How Do I Know If My Dog Has a Broken Bone and What Should I Do?
Dogs play hard, and it is not unusual to see a dog tossing another to the ground and grabbing his leg during play. If you own a Min Pin, an Italian Greyhound, or one of the other dog breeds with thin legs, every fall is frightening.
It is not unusual for a dog to limp after a play-fight, but when should you worry?
Signs of a Broken Bone in Dogs
Type of Break
Swelling of the joint or toes
Usually not broken, but can be a closed fracture
Inability to bear weight
Closed or open fracture
Leg hangs free, unnaturally
Open or closed fracture
Open or closed fracture
Wound and exposed bone
Bone sticking out through the skin
How To Handle Your Injured Dog
If your dog is limping, but does not have an open wound or a bone sticking out of a wound, you can try the simple exam in the video and pain medication if you really cannot afford to take him to a vet.
Your dog might have internal injuries you cannot see or is suffering from shock. He will also probably be in a lot of pain that you may not be aware of because most dogs will hide their symptoms.
If you have a credit card or any other method to pay the vet, please go ahead and get your dog checked out.
Your dog may not even have a broken leg. This is not a wasted trip to the vet—be happy! The vet might be able to put your dog on some pain meds and suggest rest.
If your dog has an open wound, however, there is no way you can wait. Some of these wounds get dirty quickly and when the bone becomes contaminated, it is very difficult to heal. If you put this off now, your dog might end up lame for the rest of his life, or even have his leg amputated.
What you need to do, of course, is to get your dog in the car and take him to the vet. Unfortunately, a dog in pain may end up biting you, no matter what his normal personality is like.
1. Muzzle your dog
Most dogs will already be down, but if your dog is still standing up try to encourage him to lie down. (Don’t force it. If he does not want to lie down it may be because he is in a lot of pain in the down position.) If you have roll gauze around the house, it makes a good quick muzzle. Just slip it over your dogs muzzle and wrap it around a few times. Do not make it too tight, and when his mouth is closed tie the gauze off behind his ears.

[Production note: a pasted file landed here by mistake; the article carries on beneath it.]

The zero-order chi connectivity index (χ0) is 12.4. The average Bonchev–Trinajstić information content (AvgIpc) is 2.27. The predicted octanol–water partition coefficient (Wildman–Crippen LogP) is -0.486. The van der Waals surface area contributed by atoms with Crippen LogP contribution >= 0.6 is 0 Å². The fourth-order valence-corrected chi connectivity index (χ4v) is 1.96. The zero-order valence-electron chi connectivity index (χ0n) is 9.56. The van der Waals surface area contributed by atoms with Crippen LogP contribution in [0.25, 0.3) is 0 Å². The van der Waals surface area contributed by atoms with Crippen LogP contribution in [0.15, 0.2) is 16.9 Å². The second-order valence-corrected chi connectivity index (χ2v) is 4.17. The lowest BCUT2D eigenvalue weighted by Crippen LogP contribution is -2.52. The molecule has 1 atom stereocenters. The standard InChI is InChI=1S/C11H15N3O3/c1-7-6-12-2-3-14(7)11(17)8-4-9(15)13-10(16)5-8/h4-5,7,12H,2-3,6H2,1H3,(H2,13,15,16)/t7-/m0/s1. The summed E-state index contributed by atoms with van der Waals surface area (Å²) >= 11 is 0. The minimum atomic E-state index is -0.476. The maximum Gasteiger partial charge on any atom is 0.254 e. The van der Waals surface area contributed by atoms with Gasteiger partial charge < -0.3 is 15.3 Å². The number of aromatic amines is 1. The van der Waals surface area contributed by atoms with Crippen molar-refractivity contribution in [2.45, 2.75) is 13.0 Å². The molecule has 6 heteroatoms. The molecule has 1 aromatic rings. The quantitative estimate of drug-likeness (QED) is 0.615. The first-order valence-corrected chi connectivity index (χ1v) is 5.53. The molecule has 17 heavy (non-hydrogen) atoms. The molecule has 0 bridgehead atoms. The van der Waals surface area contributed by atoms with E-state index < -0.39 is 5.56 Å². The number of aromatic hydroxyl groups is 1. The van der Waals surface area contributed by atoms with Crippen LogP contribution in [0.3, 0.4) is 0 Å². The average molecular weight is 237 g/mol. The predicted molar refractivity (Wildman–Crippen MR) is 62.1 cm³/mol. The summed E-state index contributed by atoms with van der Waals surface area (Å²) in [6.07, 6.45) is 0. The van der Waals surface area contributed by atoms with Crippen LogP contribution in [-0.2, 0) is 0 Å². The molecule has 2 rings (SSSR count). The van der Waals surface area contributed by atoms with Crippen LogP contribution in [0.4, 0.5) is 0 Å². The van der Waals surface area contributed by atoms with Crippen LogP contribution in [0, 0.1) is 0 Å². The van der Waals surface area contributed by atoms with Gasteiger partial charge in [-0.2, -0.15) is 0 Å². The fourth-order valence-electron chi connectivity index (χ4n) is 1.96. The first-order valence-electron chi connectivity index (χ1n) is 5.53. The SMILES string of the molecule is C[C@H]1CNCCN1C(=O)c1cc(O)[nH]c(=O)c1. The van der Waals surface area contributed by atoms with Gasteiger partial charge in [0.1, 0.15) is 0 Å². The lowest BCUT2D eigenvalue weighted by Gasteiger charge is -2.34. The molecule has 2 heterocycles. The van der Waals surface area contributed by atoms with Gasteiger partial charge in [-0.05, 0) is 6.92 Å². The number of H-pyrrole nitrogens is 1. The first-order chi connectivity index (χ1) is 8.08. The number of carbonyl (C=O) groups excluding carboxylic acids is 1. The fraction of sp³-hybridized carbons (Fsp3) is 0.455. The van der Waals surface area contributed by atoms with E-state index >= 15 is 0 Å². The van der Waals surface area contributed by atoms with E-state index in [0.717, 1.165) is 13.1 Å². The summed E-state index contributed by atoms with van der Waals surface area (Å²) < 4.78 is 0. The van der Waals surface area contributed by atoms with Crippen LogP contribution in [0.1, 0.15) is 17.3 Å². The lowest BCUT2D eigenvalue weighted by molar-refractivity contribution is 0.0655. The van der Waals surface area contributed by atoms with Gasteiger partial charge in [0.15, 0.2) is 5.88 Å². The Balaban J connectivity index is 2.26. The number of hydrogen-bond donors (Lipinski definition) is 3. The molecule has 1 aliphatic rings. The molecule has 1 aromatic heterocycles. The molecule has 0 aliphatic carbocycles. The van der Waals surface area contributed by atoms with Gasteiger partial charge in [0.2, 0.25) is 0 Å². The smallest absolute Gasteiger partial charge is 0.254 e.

(Watch the video for details on how to do this correctly. I suggest you practice now when your dog is healthy.)
If you do not have gauze, muzzle your dog with a leash. You may not feel comfortable muzzling your dog, but besides keeping you from being bitten, the light pressure on his muzzle sometimes helps to calm him down.
2. Put on a temporary splint before trying to move your dog
Next thing you should do before moving him is to keep the bone from moving and becoming worse. If you have an idea where the fracture is you can splint it with a rolled up magazine and some duct tape, but do not try to put the bone back into position before applying the temporary splint.
Roll the magazine around the leg and put the tape on the outside of the magazine, not on your dog´s leg. If he screams in pain when you try to splint the leg just leave him be and put him on the board that you are going to use to transport him.
If your dog has an open fracture put a gauze pad (from your first aid kit) on top of the wound to keep it as clean as possible. If you have not made up a first aid kit, at least cover the wound with a paper towel.
3. Put your dog in the car and take him to the vet
A small dog can be lifted up and carried. Put one hand under the belly and use the other to support his chest and draw him up next to you.
If you have a big dog, or you are worried that your small dog has a broken back, pick him up and put him on a board. Look around right now. What do you have around your house that you can use to move your dog?
Move him to the car and put him in the back seat. You should already have a regular vet, but even if you do not almost every clinic will be willing to help you.
Do I really need to do all of this?
A broken bone might heal up with just a cast and some rest, but unless you take your dog into the vet and get him checked out you are not going to be sure of that.
Remember that your dog is like a child—he depends on you to do the right thing.
This is the best method of applying an emergency muzzle. It does take some practice, however, so now is the time to try it, not when your dog is injured and needs your help.
This muzzle is only for emergency situations, and does not allow your dog to pant normally like with a "cage type" commercial muzzle. If you really need it, though, it is quick and may help.
Watch this now so you will be prepared if you ever need it.
© 2014 Dr Mark